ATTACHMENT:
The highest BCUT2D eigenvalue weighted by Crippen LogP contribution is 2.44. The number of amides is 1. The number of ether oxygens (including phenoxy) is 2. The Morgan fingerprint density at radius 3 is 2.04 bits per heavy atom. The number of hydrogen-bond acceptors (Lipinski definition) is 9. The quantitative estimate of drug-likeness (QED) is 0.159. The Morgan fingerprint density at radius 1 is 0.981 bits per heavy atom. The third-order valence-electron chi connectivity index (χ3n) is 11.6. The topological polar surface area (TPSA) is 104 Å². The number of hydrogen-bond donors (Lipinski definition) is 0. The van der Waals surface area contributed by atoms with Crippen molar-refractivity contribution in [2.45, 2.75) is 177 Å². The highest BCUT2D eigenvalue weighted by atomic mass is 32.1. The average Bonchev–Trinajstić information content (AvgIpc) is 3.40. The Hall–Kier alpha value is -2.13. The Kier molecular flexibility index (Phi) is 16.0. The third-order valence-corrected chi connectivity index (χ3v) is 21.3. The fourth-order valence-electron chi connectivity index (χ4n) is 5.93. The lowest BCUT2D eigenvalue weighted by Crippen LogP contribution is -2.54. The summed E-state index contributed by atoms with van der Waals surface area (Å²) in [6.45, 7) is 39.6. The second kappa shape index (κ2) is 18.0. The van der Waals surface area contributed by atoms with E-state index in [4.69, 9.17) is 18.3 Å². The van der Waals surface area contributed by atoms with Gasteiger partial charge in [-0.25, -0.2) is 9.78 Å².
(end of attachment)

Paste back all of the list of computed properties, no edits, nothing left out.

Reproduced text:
The highest BCUT2D eigenvalue weighted by Crippen LogP contribution is 2.44. The number of amides is 1. The number of ether oxygens (including phenoxy) is 2. The Morgan fingerprint density at radius 3 is 2.04 bits per heavy atom. The number of hydrogen-bond acceptors (Lipinski definition) is 9. The quantitative estimate of drug-likeness (QED) is 0.159. The Morgan fingerprint density at radius 1 is 0.981 bits per heavy atom. The third-order valence-electron chi connectivity index (χ3n) is 11.6. The topological polar surface area (TPSA) is 104 Å². The number of hydrogen-bond donors (Lipinski definition) is 0. The van der Waals surface area contributed by atoms with Crippen molar-refractivity contribution in [2.45, 2.75) is 177 Å². The highest BCUT2D eigenvalue weighted by atomic mass is 32.1. The average Bonchev–Trinajstić information content (AvgIpc) is 3.40. The Hall–Kier alpha value is -2.13. The Kier molecular flexibility index (Phi) is 16.0. The third-order valence-corrected chi connectivity index (χ3v) is 21.3. The fourth-order valence-electron chi connectivity index (χ4n) is 5.93. The lowest BCUT2D eigenvalue weighted by Crippen LogP contribution is -2.54. The summed E-state index contributed by atoms with van der Waals surface area (Å²) in [6.45, 7) is 39.6. The second kappa shape index (κ2) is 18.0. The van der Waals surface area contributed by atoms with E-state index in [4.69, 9.17) is 18.3 Å². The van der Waals surface area contributed by atoms with Gasteiger partial charge in [-0.25, -0.2) is 9.78 Å².